Tuesday, February 11, 2014

Balancing Work and Motherhood

As Lucy gets older, one of the challenges I face is the balance of work and motherhood. It is a very delicate and often confusing balance. Lately, I am beginning to realize that it is more complicated than I expected. 


Before Lucy was born, we decided that I would continue to work. I have a very flexible job, and I am fortunate that I am able to work from home most of the time. Fortunate because I get to spend all day every day with Lucy. 

As you might imagine, this is not easy. When Lucy is awake, she commands all of my attention and energy. On a good day, I can set her up with some toys and manage to get half an hour of work done here and there. But most days, I have to wait until she is napping, or asleep for the night. This would be fine, except that there are other things to be done as well. I find myself asking questions like, "How important is it that I shower today?" "How clean does my house need to be if no one besides me will see it?"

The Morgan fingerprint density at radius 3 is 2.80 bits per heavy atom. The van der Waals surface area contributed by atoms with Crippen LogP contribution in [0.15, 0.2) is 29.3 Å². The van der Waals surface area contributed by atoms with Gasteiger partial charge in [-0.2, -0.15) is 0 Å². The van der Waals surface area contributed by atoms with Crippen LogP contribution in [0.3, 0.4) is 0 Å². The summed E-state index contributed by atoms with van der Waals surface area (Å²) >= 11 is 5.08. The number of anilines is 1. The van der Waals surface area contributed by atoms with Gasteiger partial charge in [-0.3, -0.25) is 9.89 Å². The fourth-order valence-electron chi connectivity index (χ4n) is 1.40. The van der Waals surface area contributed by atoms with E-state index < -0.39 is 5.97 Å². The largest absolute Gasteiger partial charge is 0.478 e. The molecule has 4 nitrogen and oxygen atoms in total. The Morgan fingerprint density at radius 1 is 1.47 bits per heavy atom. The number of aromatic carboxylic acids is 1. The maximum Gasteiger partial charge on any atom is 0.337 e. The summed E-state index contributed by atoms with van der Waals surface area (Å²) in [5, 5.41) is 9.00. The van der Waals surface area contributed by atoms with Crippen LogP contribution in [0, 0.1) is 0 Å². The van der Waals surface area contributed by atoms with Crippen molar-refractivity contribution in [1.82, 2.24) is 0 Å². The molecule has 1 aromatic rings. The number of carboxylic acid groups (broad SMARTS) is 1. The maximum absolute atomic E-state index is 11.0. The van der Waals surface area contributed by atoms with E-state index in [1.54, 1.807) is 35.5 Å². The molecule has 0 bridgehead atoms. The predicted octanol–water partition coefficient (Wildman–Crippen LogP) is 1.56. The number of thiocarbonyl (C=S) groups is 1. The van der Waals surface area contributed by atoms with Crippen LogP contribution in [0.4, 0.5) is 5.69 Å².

It becomes a game of time management. And even with the fancy, modern-day inventions (like smart phones and dry shampoo), it seems like an impossible juggling act. I don't know how other moms do it. 


Childcare, which is a great option for many working moms, isn't practical in my situation. But I definitely see the appeal and even the necessity. I would love to have a Mary Poppins esque figure to clean my house and teach Lucy how to use her imagination. 

The struggle for me is feeling as though I am half-way doing many things, when I want to be wholeheartedly doing one thing. I know all moms live in this tension constantly. We feel guilty for not being able to do it all. Why? When did this even start, this idea that we should be able to do it all and still manage to have dinner on the table by 6? It's a myth, and we all know it's a myth. But we still buy into it. 

I don't have a solution or anything. I just think we need to give ourselves a break. I am speaking mostly for myself, but I know I'm not the only one who feels this way. The struggle is universal. 

(I strategically used the 30 minutes I allotted for dish washing to write this blog post. Oh well.) 

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